Tuesday, February 17, 2009

The Bike of Freedom

It was a force to be reckoned with. All chrome and wheels mixed in with a delicious blend of cherry red and creamy custard yellow. A banana seat and high streamer capped handle bars designed to work with me and the pedals to take me to the moon and back. Whenever I would step on and begin the pedal sequence, to my 7 year old imagination the wind in my hair was the feel of sweet freedom pushing me down the block.

With my bike came rules. I was only allowed enough freedom needed to ride to the corner of the block. Faithfully, with my imagination racing, I rode that path past the point of memorization. I knew every bump and every crack as well as the location of every deep edge off to the side of the walk. My little world began and ended with a multitude of daily pilgrimages to that little corner of my universe.

I was only allowed to ride on the sidewalk unless I was along on a ride with my mom. On rides with my mom,we took to the road single file behind her. And oh, how I looked forward to those mother-daughter rides around town. My sister and I followed behind her like little ducklings, learning the rules of the road and responsibility of handling ourselves in a mature and civilized manner. Our world became exponentially larger when we were allowed to explore with her.

Within the protective reach of or mother, we learned the route to family member's homes, how to cross busy roads, and more importantly, how to enjoy riding on tree lined streets. When we were allowed the luxury of a ride with her, there were no bumpy, cracked and peeling sidewalks marring the way and no corner boundaries. It was just the three of us,the breeze of freedom at our backs,and the steady smoothness of the unlimited expanse of road ahead of us.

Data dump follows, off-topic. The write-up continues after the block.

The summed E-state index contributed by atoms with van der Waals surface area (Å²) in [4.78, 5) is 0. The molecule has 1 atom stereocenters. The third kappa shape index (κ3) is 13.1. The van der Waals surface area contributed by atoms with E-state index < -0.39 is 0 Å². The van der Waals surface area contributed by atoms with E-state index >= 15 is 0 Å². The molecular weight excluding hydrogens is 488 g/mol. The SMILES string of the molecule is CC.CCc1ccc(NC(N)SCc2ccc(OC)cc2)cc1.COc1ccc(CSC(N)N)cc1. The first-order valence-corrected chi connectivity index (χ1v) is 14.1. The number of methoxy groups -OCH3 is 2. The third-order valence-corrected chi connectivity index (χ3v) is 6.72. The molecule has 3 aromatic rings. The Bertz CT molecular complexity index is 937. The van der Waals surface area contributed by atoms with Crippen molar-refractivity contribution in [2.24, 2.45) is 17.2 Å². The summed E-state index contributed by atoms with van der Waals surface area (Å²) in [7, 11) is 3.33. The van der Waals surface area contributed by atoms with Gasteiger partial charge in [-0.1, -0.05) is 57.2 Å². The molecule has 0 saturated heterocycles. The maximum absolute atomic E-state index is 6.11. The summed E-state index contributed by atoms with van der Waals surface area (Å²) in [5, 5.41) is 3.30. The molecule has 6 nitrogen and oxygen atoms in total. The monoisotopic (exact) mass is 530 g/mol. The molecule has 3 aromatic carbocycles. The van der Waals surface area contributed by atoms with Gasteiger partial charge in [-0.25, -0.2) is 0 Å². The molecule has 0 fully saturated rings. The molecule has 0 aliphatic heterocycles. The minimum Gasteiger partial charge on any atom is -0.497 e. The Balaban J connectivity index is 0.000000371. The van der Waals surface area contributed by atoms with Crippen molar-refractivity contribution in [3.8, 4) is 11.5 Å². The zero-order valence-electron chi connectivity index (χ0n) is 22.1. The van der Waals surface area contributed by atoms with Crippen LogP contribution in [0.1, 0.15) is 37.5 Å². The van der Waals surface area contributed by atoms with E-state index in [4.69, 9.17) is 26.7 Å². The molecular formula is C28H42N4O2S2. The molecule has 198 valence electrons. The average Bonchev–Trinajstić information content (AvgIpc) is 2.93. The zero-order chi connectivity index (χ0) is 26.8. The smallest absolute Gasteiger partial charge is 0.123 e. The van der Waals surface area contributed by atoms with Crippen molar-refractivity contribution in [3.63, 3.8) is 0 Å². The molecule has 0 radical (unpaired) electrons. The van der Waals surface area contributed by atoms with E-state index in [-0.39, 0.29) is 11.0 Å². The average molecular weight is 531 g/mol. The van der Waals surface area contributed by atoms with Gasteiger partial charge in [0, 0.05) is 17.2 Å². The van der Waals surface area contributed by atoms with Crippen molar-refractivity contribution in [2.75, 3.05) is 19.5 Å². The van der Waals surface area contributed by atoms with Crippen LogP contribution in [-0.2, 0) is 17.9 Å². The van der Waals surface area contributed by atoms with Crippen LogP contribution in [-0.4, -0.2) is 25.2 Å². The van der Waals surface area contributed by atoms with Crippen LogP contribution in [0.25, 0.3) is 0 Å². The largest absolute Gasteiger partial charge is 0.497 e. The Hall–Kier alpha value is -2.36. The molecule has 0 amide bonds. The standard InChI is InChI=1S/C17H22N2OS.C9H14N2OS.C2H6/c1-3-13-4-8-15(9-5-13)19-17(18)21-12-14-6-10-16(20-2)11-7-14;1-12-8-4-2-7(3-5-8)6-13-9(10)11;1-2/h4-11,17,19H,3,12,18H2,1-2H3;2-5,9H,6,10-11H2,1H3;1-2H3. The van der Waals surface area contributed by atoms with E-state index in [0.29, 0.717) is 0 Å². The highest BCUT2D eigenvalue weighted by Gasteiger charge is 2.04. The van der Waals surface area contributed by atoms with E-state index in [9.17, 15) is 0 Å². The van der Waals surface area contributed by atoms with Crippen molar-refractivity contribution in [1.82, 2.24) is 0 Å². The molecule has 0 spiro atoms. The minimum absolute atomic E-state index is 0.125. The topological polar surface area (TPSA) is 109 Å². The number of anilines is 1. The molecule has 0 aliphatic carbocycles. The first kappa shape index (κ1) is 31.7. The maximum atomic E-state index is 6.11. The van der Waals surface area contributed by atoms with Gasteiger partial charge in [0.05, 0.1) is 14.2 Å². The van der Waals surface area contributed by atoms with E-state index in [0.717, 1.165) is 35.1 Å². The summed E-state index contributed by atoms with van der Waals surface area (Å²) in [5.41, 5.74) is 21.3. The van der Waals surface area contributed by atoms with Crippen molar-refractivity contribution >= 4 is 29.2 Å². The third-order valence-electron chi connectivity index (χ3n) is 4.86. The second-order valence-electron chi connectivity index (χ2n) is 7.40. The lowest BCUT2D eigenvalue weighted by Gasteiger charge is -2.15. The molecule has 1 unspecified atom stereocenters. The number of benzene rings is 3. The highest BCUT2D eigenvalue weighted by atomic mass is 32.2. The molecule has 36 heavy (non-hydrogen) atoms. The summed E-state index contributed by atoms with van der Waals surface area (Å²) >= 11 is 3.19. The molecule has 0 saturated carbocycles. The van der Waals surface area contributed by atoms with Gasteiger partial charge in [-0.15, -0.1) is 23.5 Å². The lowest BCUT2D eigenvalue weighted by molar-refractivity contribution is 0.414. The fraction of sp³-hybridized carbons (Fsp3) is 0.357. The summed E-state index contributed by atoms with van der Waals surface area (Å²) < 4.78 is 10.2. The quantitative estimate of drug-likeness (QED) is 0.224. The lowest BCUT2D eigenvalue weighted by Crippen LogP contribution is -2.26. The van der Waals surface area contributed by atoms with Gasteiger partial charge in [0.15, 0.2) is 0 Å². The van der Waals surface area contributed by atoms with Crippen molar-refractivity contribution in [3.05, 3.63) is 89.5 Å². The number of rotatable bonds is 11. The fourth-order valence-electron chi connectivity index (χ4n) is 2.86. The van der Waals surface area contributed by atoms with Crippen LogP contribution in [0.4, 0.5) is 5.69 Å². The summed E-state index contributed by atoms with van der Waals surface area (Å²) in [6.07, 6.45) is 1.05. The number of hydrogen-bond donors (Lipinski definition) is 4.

Whenever I rode with my mother, I tried to be more grown up than I was. More importantly, when I was allowed to ride on the road I felt grown up. I felt at least 10. I soon began to recognize and know my way around town, the various routes to different locations and destinations. One morning after a trip to the town library and much begging, my mother agreed to let me lead the way home.

With two people riding single file behind me, I ruled the world on that bike ride. I puffed up with importance like a pride filled pastry. I led the way down the street, maneuvering out and around various parked cars, now and again glancing back to be sure my ducklings still followed. Of course they did. I was a brilliant leader and there was nothing to fear.

About half way home I looked back to say something to my mother behind me. The next thing I remember, there was a crown of stars spinning above my head and I was sprawled flat on my back on the road. A family full of people outside in their back yard were staring at me like I'd grown a second head. It took me a moment to realize what had happened.

Amidst all my puffing and bloating and leading, I'd glanced back just a little too long. I rode myself without slowing down into the back end of a parked car, smashing myself like a bug onto it's early 80's steel bumper before bouncing off and winding up in a deflated heap on my back on the road.